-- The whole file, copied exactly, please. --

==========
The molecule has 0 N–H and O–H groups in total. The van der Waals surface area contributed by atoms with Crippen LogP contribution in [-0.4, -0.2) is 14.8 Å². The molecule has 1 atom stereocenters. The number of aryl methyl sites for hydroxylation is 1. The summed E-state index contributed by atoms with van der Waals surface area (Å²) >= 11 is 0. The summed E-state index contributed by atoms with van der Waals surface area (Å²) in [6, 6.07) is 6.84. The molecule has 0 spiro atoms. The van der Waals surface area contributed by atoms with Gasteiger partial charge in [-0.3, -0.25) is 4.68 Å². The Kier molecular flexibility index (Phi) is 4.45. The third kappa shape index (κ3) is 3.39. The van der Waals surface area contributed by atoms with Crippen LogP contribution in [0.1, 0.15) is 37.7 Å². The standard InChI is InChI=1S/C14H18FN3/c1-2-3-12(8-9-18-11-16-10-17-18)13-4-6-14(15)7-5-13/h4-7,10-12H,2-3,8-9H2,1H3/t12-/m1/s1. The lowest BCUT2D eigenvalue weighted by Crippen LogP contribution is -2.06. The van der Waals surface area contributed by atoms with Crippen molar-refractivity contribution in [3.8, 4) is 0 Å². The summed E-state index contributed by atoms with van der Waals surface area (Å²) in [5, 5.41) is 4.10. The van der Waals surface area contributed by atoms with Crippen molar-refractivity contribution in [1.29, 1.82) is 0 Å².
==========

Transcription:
The molecule has 0 N–H and O–H groups in total. The van der Waals surface area contributed by atoms with Crippen LogP contribution in [-0.4, -0.2) is 14.8 Å². The molecule has 1 atom stereocenters. The number of aryl methyl sites for hydroxylation is 1. The summed E-state index contributed by atoms with van der Waals surface area (Å²) >= 11 is 0. The summed E-state index contributed by atoms with van der Waals surface area (Å²) in [6, 6.07) is 6.84. The molecule has 0 spiro atoms. The van der Waals surface area contributed by atoms with Gasteiger partial charge in [-0.3, -0.25) is 4.68 Å². The Kier molecular flexibility index (Phi) is 4.45. The third kappa shape index (κ3) is 3.39. The van der Waals surface area contributed by atoms with Crippen LogP contribution in [0.1, 0.15) is 37.7 Å². The standard InChI is InChI=1S/C14H18FN3/c1-2-3-12(8-9-18-11-16-10-17-18)13-4-6-14(15)7-5-13/h4-7,10-12H,2-3,8-9H2,1H3/t12-/m1/s1. The lowest BCUT2D eigenvalue weighted by Crippen LogP contribution is -2.06. The van der Waals surface area contributed by atoms with Crippen molar-refractivity contribution in [3.8, 4) is 0 Å². The summed E-state index contributed by atoms with van der Waals surface area (Å²) in [5, 5.41) is 4.10. The van der Waals surface area contributed by atoms with Crippen molar-refractivity contribution in [1.29, 1.82) is 0 Å².